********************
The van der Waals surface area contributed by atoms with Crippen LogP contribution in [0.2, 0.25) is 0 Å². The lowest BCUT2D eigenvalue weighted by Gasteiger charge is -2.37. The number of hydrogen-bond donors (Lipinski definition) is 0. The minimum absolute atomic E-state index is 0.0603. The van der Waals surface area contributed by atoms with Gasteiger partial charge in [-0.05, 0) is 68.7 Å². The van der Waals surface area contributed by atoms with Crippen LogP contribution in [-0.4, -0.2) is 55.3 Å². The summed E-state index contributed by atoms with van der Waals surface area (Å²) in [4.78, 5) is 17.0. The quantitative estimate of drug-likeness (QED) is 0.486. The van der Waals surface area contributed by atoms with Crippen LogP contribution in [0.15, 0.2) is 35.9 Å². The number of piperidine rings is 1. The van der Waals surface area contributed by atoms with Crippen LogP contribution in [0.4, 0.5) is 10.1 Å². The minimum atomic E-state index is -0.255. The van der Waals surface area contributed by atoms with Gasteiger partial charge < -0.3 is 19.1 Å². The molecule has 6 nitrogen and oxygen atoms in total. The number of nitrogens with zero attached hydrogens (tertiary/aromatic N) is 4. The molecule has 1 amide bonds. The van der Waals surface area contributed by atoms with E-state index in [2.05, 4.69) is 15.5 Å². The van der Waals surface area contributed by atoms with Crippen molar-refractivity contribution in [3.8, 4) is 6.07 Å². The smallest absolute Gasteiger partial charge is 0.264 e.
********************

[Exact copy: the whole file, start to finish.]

The van der Waals surface area contributed by atoms with Crippen LogP contribution in [0.2, 0.25) is 0 Å². The lowest BCUT2D eigenvalue weighted by Gasteiger charge is -2.37. The number of hydrogen-bond donors (Lipinski definition) is 0. The minimum absolute atomic E-state index is 0.0603. The van der Waals surface area contributed by atoms with Gasteiger partial charge in [-0.05, 0) is 68.7 Å². The van der Waals surface area contributed by atoms with Crippen LogP contribution in [-0.4, -0.2) is 55.3 Å². The summed E-state index contributed by atoms with van der Waals surface area (Å²) in [4.78, 5) is 17.0. The quantitative estimate of drug-likeness (QED) is 0.486. The van der Waals surface area contributed by atoms with Crippen LogP contribution in [0.15, 0.2) is 35.9 Å². The number of piperidine rings is 1. The van der Waals surface area contributed by atoms with Crippen LogP contribution in [0.4, 0.5) is 10.1 Å². The minimum atomic E-state index is -0.255. The van der Waals surface area contributed by atoms with Gasteiger partial charge < -0.3 is 19.1 Å². The molecule has 6 nitrogen and oxygen atoms in total. The number of nitrogens with zero attached hydrogens (tertiary/aromatic N) is 4. The molecule has 1 amide bonds. The van der Waals surface area contributed by atoms with E-state index in [2.05, 4.69) is 15.5 Å². The van der Waals surface area contributed by atoms with Crippen molar-refractivity contribution in [3.8, 4) is 6.07 Å². The smallest absolute Gasteiger partial charge is 0.264 e.